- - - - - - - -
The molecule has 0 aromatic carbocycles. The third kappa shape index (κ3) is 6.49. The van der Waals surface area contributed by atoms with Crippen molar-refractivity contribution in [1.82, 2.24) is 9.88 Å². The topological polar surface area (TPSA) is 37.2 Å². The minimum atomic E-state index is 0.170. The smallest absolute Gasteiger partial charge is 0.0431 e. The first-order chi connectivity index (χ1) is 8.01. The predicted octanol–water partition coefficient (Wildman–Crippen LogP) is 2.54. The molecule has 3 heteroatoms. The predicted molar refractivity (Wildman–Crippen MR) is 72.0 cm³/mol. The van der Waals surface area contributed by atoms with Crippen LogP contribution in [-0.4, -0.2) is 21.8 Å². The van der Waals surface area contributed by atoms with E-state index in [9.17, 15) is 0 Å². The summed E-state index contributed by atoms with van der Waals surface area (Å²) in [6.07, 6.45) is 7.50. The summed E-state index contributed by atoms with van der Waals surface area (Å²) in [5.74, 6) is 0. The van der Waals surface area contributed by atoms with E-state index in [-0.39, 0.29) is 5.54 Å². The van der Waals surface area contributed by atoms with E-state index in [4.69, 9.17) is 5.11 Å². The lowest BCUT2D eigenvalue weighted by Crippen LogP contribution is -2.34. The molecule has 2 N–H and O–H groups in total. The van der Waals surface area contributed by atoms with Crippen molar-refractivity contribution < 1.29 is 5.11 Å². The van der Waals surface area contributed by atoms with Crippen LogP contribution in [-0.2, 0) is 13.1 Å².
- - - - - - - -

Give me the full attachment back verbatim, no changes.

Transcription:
The molecule has 0 aromatic carbocycles. The third kappa shape index (κ3) is 6.49. The van der Waals surface area contributed by atoms with Crippen molar-refractivity contribution in [1.82, 2.24) is 9.88 Å². The topological polar surface area (TPSA) is 37.2 Å². The minimum atomic E-state index is 0.170. The smallest absolute Gasteiger partial charge is 0.0431 e. The first-order chi connectivity index (χ1) is 8.01. The predicted octanol–water partition coefficient (Wildman–Crippen LogP) is 2.54. The molecule has 3 heteroatoms. The predicted molar refractivity (Wildman–Crippen MR) is 72.0 cm³/mol. The van der Waals surface area contributed by atoms with Crippen LogP contribution in [-0.4, -0.2) is 21.8 Å². The van der Waals surface area contributed by atoms with E-state index in [9.17, 15) is 0 Å². The summed E-state index contributed by atoms with van der Waals surface area (Å²) in [6.07, 6.45) is 7.50. The summed E-state index contributed by atoms with van der Waals surface area (Å²) in [5.74, 6) is 0. The van der Waals surface area contributed by atoms with E-state index in [-0.39, 0.29) is 5.54 Å². The van der Waals surface area contributed by atoms with E-state index in [4.69, 9.17) is 5.11 Å². The lowest BCUT2D eigenvalue weighted by Crippen LogP contribution is -2.34. The molecule has 2 N–H and O–H groups in total. The van der Waals surface area contributed by atoms with Crippen molar-refractivity contribution < 1.29 is 5.11 Å². The van der Waals surface area contributed by atoms with Crippen LogP contribution in [-0.2, 0) is 13.1 Å².